Ace in the Hole: Funnily enough, another Billy Wilder movie. Just rewatched this for the first time in maybe five years last night. Hence my sig. It's the story of a disgraced, amoral journalist (Kirk Douglas) who takes a job in a New Mexico backwater. When by chance he finds out a man is stuck in a cave he manipulates the circumstances -- including trying to prevent the guy from getting out -- to make the story huge and himself famous so he can land a job in New York again. In it's acid, cynical take on human nature Ace in the Hole belongs in the same company with classics like Paths of Glory and Network. It was so brutally negative about human nature it actually ended up being a spectacular failure at the box office, but has been rediscovered critically in recent years as the truth has moved closer to fiction. Truly, a knockout.
The Roaring Twenties: Needed at least one James Cagney movie on here, and this one's my favorite (over White Heat, a close second). This story of a basically good guy who gets mixed up in bootlegging and racketeering and becomes a bad guy was the chief inspiration for Goodfellas, according to Martin Scorsese. Co-stars Humphrey Bogart.
The Narrow Margin: A lot of noirs -- most of the real ones, anyway -- are short and punchy. Like this 72 minute classic from 1952 starring noir staple Charles McGraw. The story of a cop who's transporting a bitchy gangster's wife on a train full of assassins out to kill her, the Narrow Margin is like a fine watch. Everything just sort of clicks together wonderfully. Not, you know, an in-depth examination of the human condition, but fun and suspenseful. A film nerd's idea of a breezy afternoon movie.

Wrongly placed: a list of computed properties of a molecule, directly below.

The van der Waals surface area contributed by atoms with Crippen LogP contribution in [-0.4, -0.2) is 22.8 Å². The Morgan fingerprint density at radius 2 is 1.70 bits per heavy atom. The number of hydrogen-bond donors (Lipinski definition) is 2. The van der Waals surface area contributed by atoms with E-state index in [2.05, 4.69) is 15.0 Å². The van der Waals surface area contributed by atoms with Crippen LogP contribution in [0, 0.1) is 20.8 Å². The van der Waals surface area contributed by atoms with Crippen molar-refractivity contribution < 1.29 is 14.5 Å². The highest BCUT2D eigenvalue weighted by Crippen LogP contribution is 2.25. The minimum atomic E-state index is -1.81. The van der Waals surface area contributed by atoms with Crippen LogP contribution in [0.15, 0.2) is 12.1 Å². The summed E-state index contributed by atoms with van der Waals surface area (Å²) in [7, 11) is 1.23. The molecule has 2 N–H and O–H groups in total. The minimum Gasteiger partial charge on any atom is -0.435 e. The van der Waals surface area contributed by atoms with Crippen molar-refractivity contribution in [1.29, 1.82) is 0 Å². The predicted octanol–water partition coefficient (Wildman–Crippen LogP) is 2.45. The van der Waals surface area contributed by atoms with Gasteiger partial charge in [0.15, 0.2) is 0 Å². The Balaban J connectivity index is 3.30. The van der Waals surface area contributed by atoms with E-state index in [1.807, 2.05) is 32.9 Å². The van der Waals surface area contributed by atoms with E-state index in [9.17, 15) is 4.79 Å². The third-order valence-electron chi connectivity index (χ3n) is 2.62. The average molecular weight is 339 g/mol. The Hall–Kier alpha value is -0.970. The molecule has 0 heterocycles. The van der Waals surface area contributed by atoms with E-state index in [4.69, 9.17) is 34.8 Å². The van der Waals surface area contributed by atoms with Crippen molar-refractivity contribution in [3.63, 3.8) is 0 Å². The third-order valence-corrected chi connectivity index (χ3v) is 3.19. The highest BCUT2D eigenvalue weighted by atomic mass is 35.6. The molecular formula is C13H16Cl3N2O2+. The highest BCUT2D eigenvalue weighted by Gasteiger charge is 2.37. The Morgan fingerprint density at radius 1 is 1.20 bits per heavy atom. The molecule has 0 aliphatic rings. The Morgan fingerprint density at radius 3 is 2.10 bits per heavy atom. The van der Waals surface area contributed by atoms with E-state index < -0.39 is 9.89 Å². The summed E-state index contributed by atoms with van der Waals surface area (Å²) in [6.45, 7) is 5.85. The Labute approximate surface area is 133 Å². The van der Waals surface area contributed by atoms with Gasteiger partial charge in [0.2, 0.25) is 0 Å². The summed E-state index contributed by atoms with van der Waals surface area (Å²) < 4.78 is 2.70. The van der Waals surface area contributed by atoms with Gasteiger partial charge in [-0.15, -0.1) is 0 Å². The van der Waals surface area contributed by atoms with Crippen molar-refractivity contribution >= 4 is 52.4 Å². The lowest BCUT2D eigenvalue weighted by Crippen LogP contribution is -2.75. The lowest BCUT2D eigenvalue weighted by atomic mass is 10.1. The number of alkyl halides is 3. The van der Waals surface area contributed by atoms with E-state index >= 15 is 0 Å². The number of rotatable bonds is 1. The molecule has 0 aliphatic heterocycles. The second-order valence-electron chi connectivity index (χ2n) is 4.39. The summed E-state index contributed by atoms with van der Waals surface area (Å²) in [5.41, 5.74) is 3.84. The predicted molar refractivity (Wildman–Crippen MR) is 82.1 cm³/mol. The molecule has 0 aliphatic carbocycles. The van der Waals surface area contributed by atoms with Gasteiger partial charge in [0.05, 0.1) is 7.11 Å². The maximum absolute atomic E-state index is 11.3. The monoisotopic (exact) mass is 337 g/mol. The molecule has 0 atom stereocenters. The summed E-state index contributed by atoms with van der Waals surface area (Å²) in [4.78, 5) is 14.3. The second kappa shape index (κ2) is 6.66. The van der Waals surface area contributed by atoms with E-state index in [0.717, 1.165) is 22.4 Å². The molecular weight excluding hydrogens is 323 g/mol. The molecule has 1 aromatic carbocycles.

Night and the City: I love Jules Dassin. He made three great noirs, two in English (this one and The Naked City, one of the first movies shot on location in New York) as well as one of the definitive heist movies -- Riffifi -- in France after that callous **** Elia Kazan ratted him out to HUAC. Night and the City was actually shot in London, where Dassin fled initially. Anyway, it's the story of a low level hustler -- Richard Widmark at his weaselly best -- who tries to break into the London wrestling promotion game, which is dominated by a chilling Herbert Lom (miles away from Inspector Dreyfuss ). Widmark tries and tries, **** that he is, but the establishment is the establishment for a reason, and he's in over his head. The movie contains what is -- for me -- the greatest fight scene in the history of the movies. Not the most technically proficient or best shot. But the most tense, most gripping.
The one guy I feel bad for leaving out is Robert Mitchum. He's one of my favorite actors ever and made plenty of film noirs, but there isn't just one definitive movie for me to point to. His best noir is generally thought to be Out of the Past, but I've seen that and didn't love it. Four out of five stars on Netflix, instead of five out of five (which all the above titles got). But if you're looking to cover the most famous titles in the genre it's one to include (I DVRed it a few weeks back and plan to watch it again here soon, though).
Anyway, there are plenty more worth recommending but I don't want to go overboard. If you check any of these out -- or already have -- and dig them or not, let me know.
1) Win the next game.
2) See goal #1
"The problem with internet quotes is verifying their authenticity."
The NEW Front Office Plan
for our Miami Dolphins:
-Hire the FH Staff, ad hoc.
... Could we really do worse?!?
(I'll accept the newly created position of beverage consultant)
I still love this. Putin kills me every time.
Valandui's Weekly Music Video
After the Burial: A Wolf Amongst Ravens